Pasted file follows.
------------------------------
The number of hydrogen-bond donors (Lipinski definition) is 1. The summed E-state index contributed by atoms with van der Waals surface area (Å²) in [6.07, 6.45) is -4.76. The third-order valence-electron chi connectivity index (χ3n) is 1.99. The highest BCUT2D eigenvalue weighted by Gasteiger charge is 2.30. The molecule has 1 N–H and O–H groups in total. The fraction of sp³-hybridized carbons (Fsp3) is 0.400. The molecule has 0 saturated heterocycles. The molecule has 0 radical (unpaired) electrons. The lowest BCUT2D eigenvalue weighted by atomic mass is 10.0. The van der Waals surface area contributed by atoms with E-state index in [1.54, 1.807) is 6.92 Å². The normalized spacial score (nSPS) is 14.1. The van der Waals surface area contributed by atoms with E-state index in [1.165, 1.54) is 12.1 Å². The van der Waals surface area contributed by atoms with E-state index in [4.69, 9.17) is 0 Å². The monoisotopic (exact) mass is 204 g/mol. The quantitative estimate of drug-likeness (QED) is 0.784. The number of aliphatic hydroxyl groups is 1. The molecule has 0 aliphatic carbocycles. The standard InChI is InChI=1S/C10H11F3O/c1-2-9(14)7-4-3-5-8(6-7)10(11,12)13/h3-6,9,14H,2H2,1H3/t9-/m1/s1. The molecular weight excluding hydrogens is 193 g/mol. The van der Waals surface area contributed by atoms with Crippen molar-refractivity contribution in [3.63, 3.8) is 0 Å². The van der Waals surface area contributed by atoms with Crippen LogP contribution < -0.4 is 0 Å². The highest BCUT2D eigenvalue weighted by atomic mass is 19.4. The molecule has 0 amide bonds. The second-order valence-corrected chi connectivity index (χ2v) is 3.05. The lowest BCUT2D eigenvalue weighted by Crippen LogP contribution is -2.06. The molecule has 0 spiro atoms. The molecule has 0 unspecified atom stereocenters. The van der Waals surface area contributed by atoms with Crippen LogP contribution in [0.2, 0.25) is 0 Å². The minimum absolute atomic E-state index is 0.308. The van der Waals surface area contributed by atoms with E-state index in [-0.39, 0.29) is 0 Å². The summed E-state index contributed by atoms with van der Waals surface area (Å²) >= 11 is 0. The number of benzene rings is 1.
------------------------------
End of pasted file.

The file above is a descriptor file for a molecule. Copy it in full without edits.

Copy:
The number of hydrogen-bond donors (Lipinski definition) is 1. The summed E-state index contributed by atoms with van der Waals surface area (Å²) in [6.07, 6.45) is -4.76. The third-order valence-electron chi connectivity index (χ3n) is 1.99. The highest BCUT2D eigenvalue weighted by Gasteiger charge is 2.30. The molecule has 1 N–H and O–H groups in total. The fraction of sp³-hybridized carbons (Fsp3) is 0.400. The molecule has 0 saturated heterocycles. The molecule has 0 radical (unpaired) electrons. The lowest BCUT2D eigenvalue weighted by atomic mass is 10.0. The van der Waals surface area contributed by atoms with E-state index in [1.54, 1.807) is 6.92 Å². The normalized spacial score (nSPS) is 14.1. The van der Waals surface area contributed by atoms with E-state index in [1.165, 1.54) is 12.1 Å². The van der Waals surface area contributed by atoms with E-state index in [4.69, 9.17) is 0 Å². The monoisotopic (exact) mass is 204 g/mol. The quantitative estimate of drug-likeness (QED) is 0.784. The number of aliphatic hydroxyl groups is 1. The molecule has 0 aliphatic carbocycles. The standard InChI is InChI=1S/C10H11F3O/c1-2-9(14)7-4-3-5-8(6-7)10(11,12)13/h3-6,9,14H,2H2,1H3/t9-/m1/s1. The molecular weight excluding hydrogens is 193 g/mol. The van der Waals surface area contributed by atoms with Crippen molar-refractivity contribution in [3.63, 3.8) is 0 Å². The van der Waals surface area contributed by atoms with Crippen LogP contribution < -0.4 is 0 Å². The highest BCUT2D eigenvalue weighted by atomic mass is 19.4. The molecule has 0 amide bonds. The second-order valence-corrected chi connectivity index (χ2v) is 3.05. The lowest BCUT2D eigenvalue weighted by Crippen LogP contribution is -2.06. The molecule has 0 spiro atoms. The molecule has 0 unspecified atom stereocenters. The van der Waals surface area contributed by atoms with Crippen LogP contribution in [0.2, 0.25) is 0 Å². The minimum absolute atomic E-state index is 0.308. The van der Waals surface area contributed by atoms with E-state index in [-0.39, 0.29) is 0 Å². The summed E-state index contributed by atoms with van der Waals surface area (Å²) >= 11 is 0. The number of benzene rings is 1.